Physical Conditions of Fast Glacier Flow: 3.Seasonally-Evolving Ice Deformation onStore Glacier, West Greenland
AuthorYoung, Tun Jan; Christoffersen, Poul; Doyle, Samuel H.; Nicholls, Keith W.; Stewart, C.L.; Hubbard, Bryn; Hubbard, Alun Lloyd; Lok, Lai B.; Brennan, Paul V.; Benn, Douglas I; Luckman, Adrian; Bougamont, Marion H.
Temporal variations in ice sheet flow directly impact the internal structure within ice sheetsthrough englacial deformation. Large-scale changes in the vertical stratigraphy within ice sheets havebeen previously conducted on centennial to millennial timescales; however, intra-annual changes inthe morphology of internal layers have yet to be explored. Over a period of 2 years, we use autonomousphase-sensitive radio-echo sounding to track the daily displacement of internal layers on Store Glacier,West Greenland, to millimeter accuracy. At a site located∼30 km from the calving terminus, where the iceis∼600 m thick and flows at∼700 m/a, we measure distinct seasonal variations in vertical velocities andvertical strain rates over a 2-year period. Prior to the melt season (March–June), we observe increasinglynonlinear englacial deformation with negative vertical strain rates (i.e., strain thinning) in the upper half ofthe ice column of approximately−0.03 a−1, whereas the ice below thickens under vertical strain reachingup to+0.16 a−1. Early in the melt season (June–July), vertical thinning gradually ceases as the glacierincreasingly thickens. During late summer to midwinter (August–February), vertical thickening occurslinearly throughout the entire ice column, with strain rates averaging 0.016 a−1. We show that thesecomplex variations are unrelated to topographic setting and localized basal slip and hypothesize that thisseasonality is driven by far-field perturbations in the glacier's force balance, in this case generated byvariations in basal hydrology near the glacier's terminus and propagated tens of kilometers upstreamthrough transient basal lubrication longitudinal couplingPlain Language Summary: Ice sheets deform when subject to changes in its flow regime. Such deformation impacts the shape of and distance between internal layers within ice sheets. Through the development of a high‐precision stationary radar, we can measure the vertical compression or expansion between internal layers through time. We used this methodology at an inland location on Store Glacier in western Greenland to obtain a 2‐year‐long record of ice deformation. The records show that this location on Store Glacier stretches and compresses throughout the year, sometimes with both occurring at the same time on top of each other. Using satellite imagery, we discover that the deformation regime at our study site is linked to seasonal changes in the flow farther down the glacier nearer to the ocean. If this section slows down, then the ice will thicken farther up the glacier; similarly, faster flow at the terminus will stretch and thin the ice behind it.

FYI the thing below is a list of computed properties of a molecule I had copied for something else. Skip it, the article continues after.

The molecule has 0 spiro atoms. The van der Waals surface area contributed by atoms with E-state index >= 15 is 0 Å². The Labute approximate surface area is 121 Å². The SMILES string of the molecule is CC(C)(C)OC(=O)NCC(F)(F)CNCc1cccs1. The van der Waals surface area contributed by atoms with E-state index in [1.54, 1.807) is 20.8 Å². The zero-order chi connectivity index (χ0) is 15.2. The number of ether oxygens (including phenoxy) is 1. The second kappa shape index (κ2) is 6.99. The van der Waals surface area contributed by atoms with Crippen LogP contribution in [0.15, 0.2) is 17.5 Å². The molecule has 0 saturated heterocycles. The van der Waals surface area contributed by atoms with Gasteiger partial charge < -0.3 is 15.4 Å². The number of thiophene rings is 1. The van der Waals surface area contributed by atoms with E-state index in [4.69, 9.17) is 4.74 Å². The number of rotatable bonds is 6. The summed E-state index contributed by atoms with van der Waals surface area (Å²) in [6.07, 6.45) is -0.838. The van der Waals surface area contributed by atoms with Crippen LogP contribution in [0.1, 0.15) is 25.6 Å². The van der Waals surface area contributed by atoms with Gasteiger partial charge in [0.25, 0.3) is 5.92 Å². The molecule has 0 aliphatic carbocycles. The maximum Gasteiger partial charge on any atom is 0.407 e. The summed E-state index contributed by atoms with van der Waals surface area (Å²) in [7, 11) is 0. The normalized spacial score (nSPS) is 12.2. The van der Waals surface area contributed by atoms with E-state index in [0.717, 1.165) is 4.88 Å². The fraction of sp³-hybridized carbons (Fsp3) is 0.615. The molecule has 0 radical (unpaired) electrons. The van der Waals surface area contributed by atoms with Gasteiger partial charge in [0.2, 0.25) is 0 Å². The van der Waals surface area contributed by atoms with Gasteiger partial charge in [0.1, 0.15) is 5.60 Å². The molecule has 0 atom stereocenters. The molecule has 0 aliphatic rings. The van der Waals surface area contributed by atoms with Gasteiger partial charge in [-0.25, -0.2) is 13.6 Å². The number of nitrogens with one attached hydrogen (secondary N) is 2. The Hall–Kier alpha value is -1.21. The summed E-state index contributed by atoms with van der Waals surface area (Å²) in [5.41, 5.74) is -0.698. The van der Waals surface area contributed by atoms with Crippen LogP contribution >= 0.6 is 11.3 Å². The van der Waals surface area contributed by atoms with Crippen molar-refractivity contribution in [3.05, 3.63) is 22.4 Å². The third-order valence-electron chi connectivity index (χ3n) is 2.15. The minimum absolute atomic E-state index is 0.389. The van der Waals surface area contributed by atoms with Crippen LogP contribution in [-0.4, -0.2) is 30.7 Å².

Source at https://doi.org/10.1029/2018JF004821.